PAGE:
VICKIE MCDONOUGH is an award-winning author of 25 books and novellas. Her books have won the Inspirational Reader's Choice Contest, Texas Gold, the ACFW Noble Theme contest, and she has been a multi-year finalist in ACFW’s BOTY/Carol Awards. Vickie is the author of the fun and feisty Texas Boardinghouse Brides series from Barbour Publishing. Watch for her new books from Moody Publishers, Texas Trails: A Morgan Family series, in which she partners with Susan Page Davis and Darlene Franklin to write a 6-book series that spans 50 years of the Morgan family. The first three books release this fall. Also, next year brings the release of another new series from Guidepost/Summerside, Pioneer Promises, set in 1870s Kansas.
You can find out more about Vickie and her books at www.vickiemcdonough.com.
LONG TRAIL HOME
by Vickie McDonough
Published by Moody Publishers
ABOUT THE BOOK
A weary soldier returns from the War Between the States to discover his parents dead, his family farm in shambles, and his fiancée married. Riley Morgan takes a job at the Wilcox School for Blind Children and tries to make peace with God and himself. When a pretty, blind woman who cares for the children reaches through his scarred walls and touches his heart, he begins to find renewed faith and hope for the future. But when he discovers Annie feigned her blindness just to have a home, will his anger and hurt drive him away and ruin all chances for a future filled with love, faith, and family?
Readers, buy your copy of LONG TRAIL HOME today!
AND NOW A WORD FROM OUR FEATURE AUTHOR
Critique Groups – Life or Death to a Writer
I can say without a doubt that I’m published today because of the help I’ve received from my critique group partners. They’ve encouraged me when I wanted to give up on writing. They taught me to show, not tell. I learned point of view from them, and they’ve become my friends. Most of my experience with critique groups has been positive, but that hasn’t always been the case.
I nearly quit writing because of the harsh comments I received in my first critique group, when I was a brand new writer and green as a pickle. The critiques from one member made my manuscript pages look like bloody road kill. I cried many tears over her harsh comments on my many mistakes and lost confidence in my ability to write. Looking back, she was probably right in her assessment, but at the time, I wasn’t ready for such in-depth critiques.
As a more experienced writer now, I crave those detailed assessments. Tell me what’s not working in my story. Did a section leave you scratching your head in confusion? Does the dialogue of the children in my story sound like real children or is it too mature? Is my bad boy hero too unlikable? I want to know what works and what doesn’t.
You may not be at the stage where you want such detailed critiques. Maybe you only want help with grammar issues, or maybe you want help with your dialogue or someone to help you brainstorm a new story. The important thing is to find a critique group that fits your needs.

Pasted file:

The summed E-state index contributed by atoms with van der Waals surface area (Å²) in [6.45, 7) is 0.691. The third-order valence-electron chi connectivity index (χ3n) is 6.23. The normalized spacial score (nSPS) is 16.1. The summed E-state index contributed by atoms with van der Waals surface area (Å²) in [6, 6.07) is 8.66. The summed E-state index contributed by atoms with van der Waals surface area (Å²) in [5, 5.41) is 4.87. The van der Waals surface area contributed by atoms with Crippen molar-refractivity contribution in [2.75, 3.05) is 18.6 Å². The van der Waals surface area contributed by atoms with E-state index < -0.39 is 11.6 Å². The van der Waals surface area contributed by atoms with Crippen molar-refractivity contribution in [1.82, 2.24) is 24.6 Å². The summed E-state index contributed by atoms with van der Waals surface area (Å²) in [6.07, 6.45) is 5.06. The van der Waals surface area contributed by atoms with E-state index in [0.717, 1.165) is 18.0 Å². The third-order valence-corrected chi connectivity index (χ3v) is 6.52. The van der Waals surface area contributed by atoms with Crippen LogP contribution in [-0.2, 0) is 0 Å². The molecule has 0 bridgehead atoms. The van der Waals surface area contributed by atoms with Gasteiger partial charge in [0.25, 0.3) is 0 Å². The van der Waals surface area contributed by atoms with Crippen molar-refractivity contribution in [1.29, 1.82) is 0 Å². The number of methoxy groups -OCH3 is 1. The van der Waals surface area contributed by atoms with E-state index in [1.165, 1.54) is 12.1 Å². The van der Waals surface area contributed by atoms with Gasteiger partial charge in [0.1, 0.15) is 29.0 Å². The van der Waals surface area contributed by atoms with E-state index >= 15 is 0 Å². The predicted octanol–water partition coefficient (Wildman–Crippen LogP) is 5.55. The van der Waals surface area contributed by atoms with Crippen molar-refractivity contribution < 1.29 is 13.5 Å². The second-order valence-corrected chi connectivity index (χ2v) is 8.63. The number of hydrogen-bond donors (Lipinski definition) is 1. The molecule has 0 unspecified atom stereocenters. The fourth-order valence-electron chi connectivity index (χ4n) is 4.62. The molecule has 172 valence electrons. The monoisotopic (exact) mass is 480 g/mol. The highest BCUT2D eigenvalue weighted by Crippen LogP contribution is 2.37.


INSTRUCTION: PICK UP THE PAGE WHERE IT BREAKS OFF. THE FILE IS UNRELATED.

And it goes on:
So, how do you find one? Most online and local writers’ clubs have critique groups you can join. I also did a Google search and discovered there were eighty-two pages of critique group listings! Wow! There are ones for any genre: non-fiction, short stories, all types of fiction, and even children’s books.
There are critique groups that submit weekly, others twice a month, and some monthly. Some groups submit a chapter at a time, while others have a page limit. Some groups are a mixture of writers of different genres, while others are genre-specific.
So why do you need a critique group? Besides the fact that you are networking with other writers, you will learn a lot, especially if you’re a newer writer. Often the more experienced writer just needs another set of eyes to look at her story before it’s shipped off to an editor. A critique group is also a good place to ask questions and to brainstorm.
Some of the key things you want critiquers to look for in your manuscript are:
- Spelling, grammar, and punctuation errors – Be sure to submit your best work, not your rough draft. Critiquers will tire out quickly if you use them as a spellchecker.
- Continuity issues – Does your heroine have green eyes in the beginning of the story and blue eyes at the end? Did you accidentally change your hero’s name? Does your widow heroine have two children at the beginning of the book and one at the end?
- Overused words – just, really, that, etc.
- Point of view problems
- Author intrusion
- Too many –ly words instead of strong verbs
- Telling instead of showing
- Too many dialogue tags – he replied, she murmured
- Inconsistencies in storyline or character’s behavior
- Stereotyped characters
You’re sure to find the right critique group if you get out there and hunt for it. You might kiss a few frogs before finding a group that’s a good fit, but it’s well worth the time and effort. You’re writing will improve greatly under the tutelage of a few good critiquers.
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Thank you, Vickie, for sharing with us today.
Guest Question: Have you ever been a part of a critique group? More than one? Were they helpful or not? Why? If you're not a writer, have you ever been part of a group supposed to help you in some way toward a specific goal? Was it successful? How so?
ENTRY RULES Readers, leave your email address (name at domainname dot com/net) along with your answer to the question for your chance to win a FREE autographed copy of your choice of ANY book on Vickie's web site. If you do not answer the question, and your email address isn't provided, you will not be entered.
The contest is open to US/Canada residents only.